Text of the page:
Mighty Inventors - Edison and Ford, part 2

Henry Ford

This week I wanted to tell you about Henry Ford, the other half of the mighty inventors.  Both Ford and Edison spent their winter months in Fort Myers Beach next door to each other.  Actually Edison lived there first, but he invited his good friend, Henry Ford down to visit.  When the home next door went on the market, the owner asked Mr. Edison if his friend, Mr. Ford would be interested in purchasing the estate.  Henry Ford did. 
View of the house

rear view of the house
Henry Ford (July 30, 1863-April 7, 1947) is famous for inventing the first automobile, the Model T in 1908.  What most people do not know is that Henry Ford started working as an engineer with the Edison Illuminating Company in 1891.   Not long after, he was promoted to chief engineer and spent time working on his own experiments for internal combustion engines.  His first big invention was called the “Quadricycle” whih was like a bicycle with 4 wheels.  Of course, we all know he wasn’t the first to design a motorcar, but in the United States, he was the first to push Americans towards driving.

The Ford Motor Company was started in 1903.  Henry Ford could only make a few cars at a time.  Each car was made to order and this took time.  Valuable time that could be used doing more research.  With the invention of the assembly line, producing more cars at a time was now possible.  He created interchangeable parts, standardization, and a division of labor so different pieces would be constructed by different people.  Soon he had to build a factory to produce the cars people were demanding.  Where better to build his company than in his home town of Dearborn, Michigan.

He married Clara Bryant in 1888 and had a son, Edsel Bryant Ford in 1893.  Edsel would start working for his father when he was 12 and actually took over the company when he was 25.

Henry actually started the Henry Ford Company in 1901, but left after disputes with bankers.  The company becomes the Cadillac Motor Car Company and he started his own company in 1903 (like mentioned above).  By 1918, half the automobiles in the country were Fords.   In 1914, he offered his workers $5 a day, which is like $120 a day today.  This was unheard of and caused quite a stir from a man who did not believe in unions.  His own company did not join the UAW until 1941.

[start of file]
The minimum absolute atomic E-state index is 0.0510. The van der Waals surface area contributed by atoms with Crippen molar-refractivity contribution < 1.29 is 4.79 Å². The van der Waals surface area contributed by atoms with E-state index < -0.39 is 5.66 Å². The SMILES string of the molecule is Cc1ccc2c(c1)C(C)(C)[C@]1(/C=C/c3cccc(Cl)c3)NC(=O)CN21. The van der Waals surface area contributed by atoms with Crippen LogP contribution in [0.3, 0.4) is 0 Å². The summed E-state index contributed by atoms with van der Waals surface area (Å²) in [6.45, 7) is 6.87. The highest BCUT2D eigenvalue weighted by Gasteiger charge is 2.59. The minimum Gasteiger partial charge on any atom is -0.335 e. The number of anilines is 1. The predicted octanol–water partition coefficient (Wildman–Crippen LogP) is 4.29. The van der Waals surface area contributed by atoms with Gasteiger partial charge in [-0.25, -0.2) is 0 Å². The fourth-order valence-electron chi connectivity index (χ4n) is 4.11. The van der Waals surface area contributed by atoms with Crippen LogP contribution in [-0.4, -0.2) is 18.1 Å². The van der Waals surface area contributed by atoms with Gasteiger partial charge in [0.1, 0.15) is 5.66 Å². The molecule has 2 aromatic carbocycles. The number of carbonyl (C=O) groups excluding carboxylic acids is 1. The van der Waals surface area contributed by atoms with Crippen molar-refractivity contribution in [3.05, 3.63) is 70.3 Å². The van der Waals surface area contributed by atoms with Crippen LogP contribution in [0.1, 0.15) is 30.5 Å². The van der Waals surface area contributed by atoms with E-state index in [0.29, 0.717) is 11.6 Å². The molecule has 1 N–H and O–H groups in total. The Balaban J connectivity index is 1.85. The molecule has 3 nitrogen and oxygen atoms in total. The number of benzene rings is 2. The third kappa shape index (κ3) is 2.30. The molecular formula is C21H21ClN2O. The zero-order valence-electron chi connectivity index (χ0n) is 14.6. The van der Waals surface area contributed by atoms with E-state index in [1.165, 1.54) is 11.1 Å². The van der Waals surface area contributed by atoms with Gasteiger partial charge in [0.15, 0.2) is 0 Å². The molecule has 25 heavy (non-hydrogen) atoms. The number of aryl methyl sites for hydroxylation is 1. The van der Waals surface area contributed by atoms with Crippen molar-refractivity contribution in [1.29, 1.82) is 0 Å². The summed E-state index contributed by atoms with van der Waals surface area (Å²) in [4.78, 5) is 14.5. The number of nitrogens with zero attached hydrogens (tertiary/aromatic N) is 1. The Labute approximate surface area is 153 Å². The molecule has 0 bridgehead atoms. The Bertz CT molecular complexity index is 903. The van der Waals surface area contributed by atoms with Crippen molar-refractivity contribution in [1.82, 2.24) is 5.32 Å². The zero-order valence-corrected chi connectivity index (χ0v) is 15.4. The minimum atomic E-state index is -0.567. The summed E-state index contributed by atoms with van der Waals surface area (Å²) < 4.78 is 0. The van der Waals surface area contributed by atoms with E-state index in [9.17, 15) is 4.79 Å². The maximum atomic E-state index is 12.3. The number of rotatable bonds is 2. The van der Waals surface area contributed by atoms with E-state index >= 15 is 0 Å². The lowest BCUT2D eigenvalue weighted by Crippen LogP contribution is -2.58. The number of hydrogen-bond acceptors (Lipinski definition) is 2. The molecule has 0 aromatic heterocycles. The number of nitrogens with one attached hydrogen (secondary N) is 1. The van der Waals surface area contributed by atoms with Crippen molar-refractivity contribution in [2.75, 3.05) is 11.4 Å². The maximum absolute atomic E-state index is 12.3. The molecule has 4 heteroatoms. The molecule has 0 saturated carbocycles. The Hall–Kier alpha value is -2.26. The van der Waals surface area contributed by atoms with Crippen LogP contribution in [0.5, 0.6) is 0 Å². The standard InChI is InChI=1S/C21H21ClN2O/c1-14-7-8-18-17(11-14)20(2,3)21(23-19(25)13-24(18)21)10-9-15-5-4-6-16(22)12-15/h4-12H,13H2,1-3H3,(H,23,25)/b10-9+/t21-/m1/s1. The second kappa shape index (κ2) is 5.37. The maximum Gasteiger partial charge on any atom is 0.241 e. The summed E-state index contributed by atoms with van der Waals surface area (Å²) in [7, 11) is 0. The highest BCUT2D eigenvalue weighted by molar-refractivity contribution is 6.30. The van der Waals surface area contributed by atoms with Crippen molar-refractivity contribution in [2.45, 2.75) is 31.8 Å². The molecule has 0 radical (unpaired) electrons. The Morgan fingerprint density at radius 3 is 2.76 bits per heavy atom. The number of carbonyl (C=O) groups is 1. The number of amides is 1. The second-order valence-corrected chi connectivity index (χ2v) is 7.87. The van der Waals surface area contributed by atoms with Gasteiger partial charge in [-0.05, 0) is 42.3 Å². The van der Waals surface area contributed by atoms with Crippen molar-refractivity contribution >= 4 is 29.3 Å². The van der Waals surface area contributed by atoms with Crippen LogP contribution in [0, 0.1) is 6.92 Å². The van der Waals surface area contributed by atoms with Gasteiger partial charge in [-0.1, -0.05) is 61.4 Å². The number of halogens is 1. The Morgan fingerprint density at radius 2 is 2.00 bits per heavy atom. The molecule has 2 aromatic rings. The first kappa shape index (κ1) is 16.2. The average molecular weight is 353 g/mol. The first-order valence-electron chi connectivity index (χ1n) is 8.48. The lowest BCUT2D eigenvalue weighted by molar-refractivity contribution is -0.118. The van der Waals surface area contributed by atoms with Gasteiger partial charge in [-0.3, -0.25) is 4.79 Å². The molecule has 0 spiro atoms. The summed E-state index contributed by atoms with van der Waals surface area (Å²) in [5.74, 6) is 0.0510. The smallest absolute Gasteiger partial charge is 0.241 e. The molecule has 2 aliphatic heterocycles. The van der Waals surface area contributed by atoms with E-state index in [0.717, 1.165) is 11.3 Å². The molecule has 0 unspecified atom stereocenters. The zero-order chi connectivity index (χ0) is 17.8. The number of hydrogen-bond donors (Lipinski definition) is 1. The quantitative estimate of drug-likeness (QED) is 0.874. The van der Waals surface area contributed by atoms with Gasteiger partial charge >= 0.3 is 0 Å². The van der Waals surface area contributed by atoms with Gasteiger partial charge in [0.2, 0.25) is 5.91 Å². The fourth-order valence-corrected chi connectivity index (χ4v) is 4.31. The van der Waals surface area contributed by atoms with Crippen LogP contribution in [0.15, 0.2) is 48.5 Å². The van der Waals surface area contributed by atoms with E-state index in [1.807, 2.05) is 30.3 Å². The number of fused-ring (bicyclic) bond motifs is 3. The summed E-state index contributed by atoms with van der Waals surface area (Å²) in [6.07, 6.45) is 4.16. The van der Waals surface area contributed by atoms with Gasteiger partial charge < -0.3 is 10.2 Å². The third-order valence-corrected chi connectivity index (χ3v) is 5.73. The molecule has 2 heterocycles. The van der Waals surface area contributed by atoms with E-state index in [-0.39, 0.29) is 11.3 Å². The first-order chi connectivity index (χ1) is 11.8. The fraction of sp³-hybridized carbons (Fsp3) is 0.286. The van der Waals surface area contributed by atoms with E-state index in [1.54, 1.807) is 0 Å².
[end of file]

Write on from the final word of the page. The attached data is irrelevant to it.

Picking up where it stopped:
former caretaker's cottage

dining room

Let’s take a spell and visit the home where he spent his winter months with his good friend, Thomas Edison.  His home was called The Mangoes because of the many mango trees on the land.  Ford first came to Fort Myers in 1914 to visit his friend.  The man who lived next door, Robert Smith, sold the property to him for $20,000.  He continued to visit the estate until 1934.  Finally in 1945, he sold the estate to Thomas Biggar.  Ford’s son, Edsel had died in 1943 and he turned the company over to his grandson in 1945.  Two years later, in 1947, Ford himself would die of a cerebral hemorrhage.

porch facing the river

The pool was actually remodeled by Ford himself.  Edison’s original lab was actually sold to Ford, who moved the entire building to his Greenfield Village in Michigan.  Where you see the Moonlight Garden and small office is where the original lab once stood.
top hate

ceiling beams

Henry and Clara's bedroom

The furniture was actually sold at auction when Ford sold the estate, so what you see are representations of furniture which was once there. 

In the garage you can see two of Ford’s automobiles.  Ford gave a Model T to Edison as a gift of their long friendship.
This tree is bigger than it looks - a whole
person could fit between those roots!

foyer/living room

electric lights

window boxseat

see the phonograph on the right?


hat box in secretary's room

secretary's room and shared bath

the maid's room

The caretaker’s home is now a gift shop.

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